In “Austrian and Marxist Theories of Monopoly Capital: A Mutualist Synthesis“, Kevin Carson laments that speaking in terms of a “Power Elite” from a leftist, non-Marxist standpoint tends to brand one a conspiracy theorist.
In making use of the “Power Elite” model of Mills and Domhoff, one must be prepared to counter the inevitable “tinfoil hat” charges from certain quarters. Power Elite theory, despite a superficial resemblance to some right-wing conspiracy theories, has key differences from them. The latter take, as the primary motive force of history, personal cabals united by some esoteric or gratuitously evil ideology. Now, the concentration of political and economic power in the control of small, interlocking elites, is indeed likely to result in informal personal ties, and therefore to have as its side-effect sporadic conspiracies (Stinnett’s Day of Deceit theory of Pearl Harbor is a leading example). But such conspiracy is not necessary to the working of the system–it simply occurs as a secondary phenomenon, and occasionally speeds up or intensifies processes that happen for the most part automatically. Although the CFR is an excellent proxy for the foreign policy elite, and some informal networking and coordination of policy no doubt get done through it, it is essentially a secondary organization, whose membership are ex officio representatives of the major institutions regulating national life. The primary phenomenon is the institutional concentration of power that brings such people into contact with each other in their official capacities.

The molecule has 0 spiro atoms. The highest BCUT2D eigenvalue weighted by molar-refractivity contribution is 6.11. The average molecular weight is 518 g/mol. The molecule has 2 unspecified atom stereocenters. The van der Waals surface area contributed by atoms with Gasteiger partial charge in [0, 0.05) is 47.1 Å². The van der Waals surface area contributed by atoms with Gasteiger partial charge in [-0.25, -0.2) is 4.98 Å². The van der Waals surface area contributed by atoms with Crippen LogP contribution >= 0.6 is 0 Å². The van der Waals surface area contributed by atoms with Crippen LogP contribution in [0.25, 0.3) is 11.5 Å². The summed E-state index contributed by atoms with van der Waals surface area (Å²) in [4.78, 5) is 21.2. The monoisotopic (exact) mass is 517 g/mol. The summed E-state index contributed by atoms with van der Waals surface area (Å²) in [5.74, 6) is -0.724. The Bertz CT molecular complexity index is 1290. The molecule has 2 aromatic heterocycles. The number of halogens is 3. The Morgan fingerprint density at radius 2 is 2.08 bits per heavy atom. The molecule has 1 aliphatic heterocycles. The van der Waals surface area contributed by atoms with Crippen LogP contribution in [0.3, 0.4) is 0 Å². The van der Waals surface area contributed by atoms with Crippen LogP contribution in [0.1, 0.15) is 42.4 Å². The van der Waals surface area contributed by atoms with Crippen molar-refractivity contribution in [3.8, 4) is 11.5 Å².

I would say that “right-wing conspiracy theories” serve as a sort of poor man’s class conflict analysis, and I would defend them as having an advantage over Marxist in that they make history the realm of human action, where individuals and groups have goals and pursue them, rather than the realm of impersonal, abstract, and deterministic historical forces. The weakness of such theories is their moralizing, and tendency to ascribe far too much power of groups to control events (not to mention sloppy induction from historical research, however meticulous, riddled with logical fallacies). Like Marxism, they give little weight to forces of contingency, chaos, entropy, and simple human error, but unlike Marxism they also ignore what we might call “structuralism”, or the influence of institutional forces (which is the advantage of the more sociologically sophisticated “power elite” school of thought).